Putin intends to undermine NATO - Jt. Chiefs Chairman Dempsey

Chairman of the Joint Chiefs General Martin Dempsey (Reuters / James Lawler Duggan)
Russia is seeking to “discredit and eventually undermine” NATO, chairman of the Joint Chiefs of Staff Gen. Martin Dempsey said in an interview published shortly after President Vladimir Putin said only a madman would think of Russia as a threat to NATO.

“I can’t tell you, as we sit here today, precisely what Putin and Russia intend to do,” Dempsey said in the interview to the Wall Street Journal. “They have demonstrated some behaviors outside the international order that clearly indicate that they are willing to push beyond what most of the nations with whom we deal consider to be international norms.”

Dempsey also called on the NATO allies to “harden against the subversive activities Russia has demonstrated its willingness to use.”

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“We have the conventional threat posed by Russia’s conventional forces,” the Pentagon chief said.

“[Putin and Russia] have demonstrated some capabilities with long-range aviation and with their nuclear forces that are clearly intended to signal the nations in Europe and us of their willingness to consider all the instruments of military power,” Dempsey said.

The comments come shortly after the release of an interview with Vladimir Putin where he has warned against taking the West’s “Russian aggression” scaremongering seriously.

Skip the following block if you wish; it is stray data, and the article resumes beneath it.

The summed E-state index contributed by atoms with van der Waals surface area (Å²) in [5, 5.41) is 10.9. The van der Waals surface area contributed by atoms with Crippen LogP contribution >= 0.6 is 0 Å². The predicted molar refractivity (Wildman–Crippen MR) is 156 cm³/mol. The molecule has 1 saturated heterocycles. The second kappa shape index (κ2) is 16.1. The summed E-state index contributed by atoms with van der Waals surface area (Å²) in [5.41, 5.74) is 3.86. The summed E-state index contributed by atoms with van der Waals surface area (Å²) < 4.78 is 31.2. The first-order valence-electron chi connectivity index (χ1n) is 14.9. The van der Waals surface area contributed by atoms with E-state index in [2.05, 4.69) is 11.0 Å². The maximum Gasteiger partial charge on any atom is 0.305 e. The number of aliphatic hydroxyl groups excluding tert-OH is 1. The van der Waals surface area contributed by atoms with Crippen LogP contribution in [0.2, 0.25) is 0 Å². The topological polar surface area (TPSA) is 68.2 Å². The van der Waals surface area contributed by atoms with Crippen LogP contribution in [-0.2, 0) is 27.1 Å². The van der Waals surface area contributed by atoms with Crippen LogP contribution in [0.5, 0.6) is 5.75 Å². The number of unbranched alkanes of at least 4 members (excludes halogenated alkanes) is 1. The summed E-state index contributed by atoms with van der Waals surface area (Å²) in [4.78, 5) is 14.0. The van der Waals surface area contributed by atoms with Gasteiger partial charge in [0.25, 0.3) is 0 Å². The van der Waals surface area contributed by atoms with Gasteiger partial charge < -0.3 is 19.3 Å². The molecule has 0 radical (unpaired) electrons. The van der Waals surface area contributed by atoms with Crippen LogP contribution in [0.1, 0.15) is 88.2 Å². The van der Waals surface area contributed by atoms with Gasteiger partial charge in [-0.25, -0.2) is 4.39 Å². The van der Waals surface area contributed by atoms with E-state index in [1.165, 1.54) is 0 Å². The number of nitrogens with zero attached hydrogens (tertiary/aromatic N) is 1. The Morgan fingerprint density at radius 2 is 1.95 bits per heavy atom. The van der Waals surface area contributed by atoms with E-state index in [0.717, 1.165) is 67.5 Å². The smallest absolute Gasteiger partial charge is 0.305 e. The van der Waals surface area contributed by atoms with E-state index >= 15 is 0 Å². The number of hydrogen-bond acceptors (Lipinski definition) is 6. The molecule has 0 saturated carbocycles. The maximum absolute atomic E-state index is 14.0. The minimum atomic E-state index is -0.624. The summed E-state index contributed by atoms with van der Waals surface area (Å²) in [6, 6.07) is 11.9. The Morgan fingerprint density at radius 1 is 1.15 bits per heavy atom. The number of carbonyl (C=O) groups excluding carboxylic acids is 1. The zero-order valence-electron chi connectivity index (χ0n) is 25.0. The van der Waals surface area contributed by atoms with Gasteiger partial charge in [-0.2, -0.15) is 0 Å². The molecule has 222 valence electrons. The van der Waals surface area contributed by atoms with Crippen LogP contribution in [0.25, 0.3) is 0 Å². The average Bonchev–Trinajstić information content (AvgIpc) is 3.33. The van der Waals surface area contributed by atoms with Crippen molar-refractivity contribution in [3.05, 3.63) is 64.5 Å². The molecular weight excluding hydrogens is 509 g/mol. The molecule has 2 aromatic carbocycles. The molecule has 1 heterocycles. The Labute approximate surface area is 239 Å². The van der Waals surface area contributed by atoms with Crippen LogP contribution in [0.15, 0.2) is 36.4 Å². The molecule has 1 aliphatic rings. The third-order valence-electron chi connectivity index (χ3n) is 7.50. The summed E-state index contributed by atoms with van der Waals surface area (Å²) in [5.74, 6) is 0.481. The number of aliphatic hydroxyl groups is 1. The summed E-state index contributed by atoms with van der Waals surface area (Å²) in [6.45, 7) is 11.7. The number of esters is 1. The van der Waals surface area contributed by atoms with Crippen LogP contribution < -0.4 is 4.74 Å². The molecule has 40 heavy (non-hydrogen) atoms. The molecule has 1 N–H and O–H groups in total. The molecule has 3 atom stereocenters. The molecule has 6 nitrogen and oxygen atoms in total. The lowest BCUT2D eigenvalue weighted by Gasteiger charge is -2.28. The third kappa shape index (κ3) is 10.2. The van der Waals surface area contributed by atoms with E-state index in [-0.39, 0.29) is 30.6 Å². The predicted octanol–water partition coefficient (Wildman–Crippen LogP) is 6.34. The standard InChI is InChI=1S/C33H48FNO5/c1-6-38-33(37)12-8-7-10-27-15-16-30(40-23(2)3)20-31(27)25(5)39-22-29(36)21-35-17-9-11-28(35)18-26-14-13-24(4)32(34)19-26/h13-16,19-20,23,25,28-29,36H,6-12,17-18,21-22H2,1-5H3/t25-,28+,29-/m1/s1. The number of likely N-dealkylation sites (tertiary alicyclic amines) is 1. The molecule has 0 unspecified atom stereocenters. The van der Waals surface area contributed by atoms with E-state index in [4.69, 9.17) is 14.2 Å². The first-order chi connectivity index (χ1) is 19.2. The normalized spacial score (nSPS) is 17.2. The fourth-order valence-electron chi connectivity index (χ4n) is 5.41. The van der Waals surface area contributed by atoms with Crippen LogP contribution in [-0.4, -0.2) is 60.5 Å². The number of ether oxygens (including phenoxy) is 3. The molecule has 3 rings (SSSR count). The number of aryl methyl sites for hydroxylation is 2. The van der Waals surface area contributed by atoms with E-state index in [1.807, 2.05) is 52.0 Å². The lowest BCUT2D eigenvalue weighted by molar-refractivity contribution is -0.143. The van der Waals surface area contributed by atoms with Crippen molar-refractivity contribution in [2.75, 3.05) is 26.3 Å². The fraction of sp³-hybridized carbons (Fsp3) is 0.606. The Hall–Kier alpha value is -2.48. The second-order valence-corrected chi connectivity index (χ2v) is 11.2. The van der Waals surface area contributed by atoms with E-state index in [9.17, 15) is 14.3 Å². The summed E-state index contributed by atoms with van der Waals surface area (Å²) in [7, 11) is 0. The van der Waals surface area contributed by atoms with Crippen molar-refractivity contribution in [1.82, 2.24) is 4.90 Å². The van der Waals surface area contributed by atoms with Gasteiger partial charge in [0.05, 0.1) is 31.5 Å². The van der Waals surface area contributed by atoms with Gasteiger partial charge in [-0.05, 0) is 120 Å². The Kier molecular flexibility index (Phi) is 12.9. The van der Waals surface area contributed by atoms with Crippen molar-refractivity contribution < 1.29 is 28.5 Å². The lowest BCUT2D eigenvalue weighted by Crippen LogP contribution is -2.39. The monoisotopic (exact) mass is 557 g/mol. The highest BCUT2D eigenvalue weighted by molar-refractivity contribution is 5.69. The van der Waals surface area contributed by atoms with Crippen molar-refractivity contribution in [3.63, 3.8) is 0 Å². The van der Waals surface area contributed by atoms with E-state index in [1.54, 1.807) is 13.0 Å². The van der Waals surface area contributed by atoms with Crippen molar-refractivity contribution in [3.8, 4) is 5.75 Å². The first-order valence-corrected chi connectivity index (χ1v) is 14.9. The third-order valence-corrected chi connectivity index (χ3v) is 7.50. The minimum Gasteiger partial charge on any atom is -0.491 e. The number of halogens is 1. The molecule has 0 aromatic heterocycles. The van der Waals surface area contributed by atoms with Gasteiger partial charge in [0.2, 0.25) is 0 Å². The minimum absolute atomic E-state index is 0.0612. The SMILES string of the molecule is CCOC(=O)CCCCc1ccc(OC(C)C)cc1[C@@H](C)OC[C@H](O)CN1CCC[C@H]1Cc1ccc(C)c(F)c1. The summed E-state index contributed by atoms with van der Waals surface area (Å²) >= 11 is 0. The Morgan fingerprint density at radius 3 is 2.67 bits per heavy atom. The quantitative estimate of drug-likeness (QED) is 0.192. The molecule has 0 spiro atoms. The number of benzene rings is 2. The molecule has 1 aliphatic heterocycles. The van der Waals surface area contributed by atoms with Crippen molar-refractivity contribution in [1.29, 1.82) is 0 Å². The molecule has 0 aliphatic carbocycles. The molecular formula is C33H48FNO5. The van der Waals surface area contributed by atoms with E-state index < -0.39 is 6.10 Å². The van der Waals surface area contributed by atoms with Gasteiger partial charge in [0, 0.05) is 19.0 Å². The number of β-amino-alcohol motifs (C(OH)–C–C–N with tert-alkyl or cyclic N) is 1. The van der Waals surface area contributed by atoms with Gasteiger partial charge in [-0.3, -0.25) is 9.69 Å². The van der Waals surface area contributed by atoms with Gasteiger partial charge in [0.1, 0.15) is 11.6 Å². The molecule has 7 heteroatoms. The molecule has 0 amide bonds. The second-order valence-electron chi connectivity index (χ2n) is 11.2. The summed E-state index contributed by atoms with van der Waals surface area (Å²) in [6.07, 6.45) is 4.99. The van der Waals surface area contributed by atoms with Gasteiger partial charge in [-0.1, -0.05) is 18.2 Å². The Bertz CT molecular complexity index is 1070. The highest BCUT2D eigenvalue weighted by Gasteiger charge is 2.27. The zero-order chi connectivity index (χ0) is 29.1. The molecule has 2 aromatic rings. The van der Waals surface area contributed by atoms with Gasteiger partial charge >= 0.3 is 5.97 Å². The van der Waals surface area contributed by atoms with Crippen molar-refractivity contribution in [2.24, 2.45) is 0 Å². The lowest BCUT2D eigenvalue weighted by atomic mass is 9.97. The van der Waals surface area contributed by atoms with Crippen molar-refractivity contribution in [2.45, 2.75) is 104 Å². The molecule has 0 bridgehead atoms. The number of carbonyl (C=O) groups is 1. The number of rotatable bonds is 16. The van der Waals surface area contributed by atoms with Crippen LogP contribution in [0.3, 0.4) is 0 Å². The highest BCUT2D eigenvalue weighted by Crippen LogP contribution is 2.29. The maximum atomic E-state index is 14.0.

“I think that only an insane person and only in a dream can imagine that Russia would suddenly attack NATO,” Putin said. “I think some countries are simply taking advantage of people’s fears with regard to Russia. They just want to play the role of front-line countries that should receive some supplementary military, economic, financial or some other aid.”

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The Russian president invited journalists to compare the global military presence of Russia, on one hand, and that of the US and NATO, and draw their own conclusions.

“We have dismantled our bases in various regions of the world, including Cuba, Vietnam, and so on,” Putin said. “I invite you to publish a world map in your newspaper and to mark all the US military bases on it. You will see the difference.”

Dempsey listed “capabilities that do threaten security in Europe” mentioning among them Russia’s being “very adept in the media space of propaganda.”

In April, Secretary of State John Kerry asked US lawmakers for more money for propaganda and “democracy promotion” programs around the world, having directly referred to RT’s growing influence. RT’s budget for 2015 is 13.85 billion rubles (some $277 million, according to the current exchange rate). By contrast, the US government media receives $721 million.

Among other threats Dempsey mentioned is Russia’s “ability to conduct snap exercises with conventional forces that can coerce or at least threaten borders.” The remark comes as military exercises close to Russian borders are being conducted on a non-stop basis.

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The latest example is a major US-led exercise BALTOPS in the Baltic Sea, which began June 5. Around 50 vessels from 17 countries, involving overall 5,600 troops, are taking part in these war-games that are set to last 15 days, to show off NATO’s ability to protect the region.

In mid-May, NATO Secretary General Jens Stoltenberg announced the alliance is going to increase its activity at its eastern borders, with more air and sea patrols, amid non-stop exercises.

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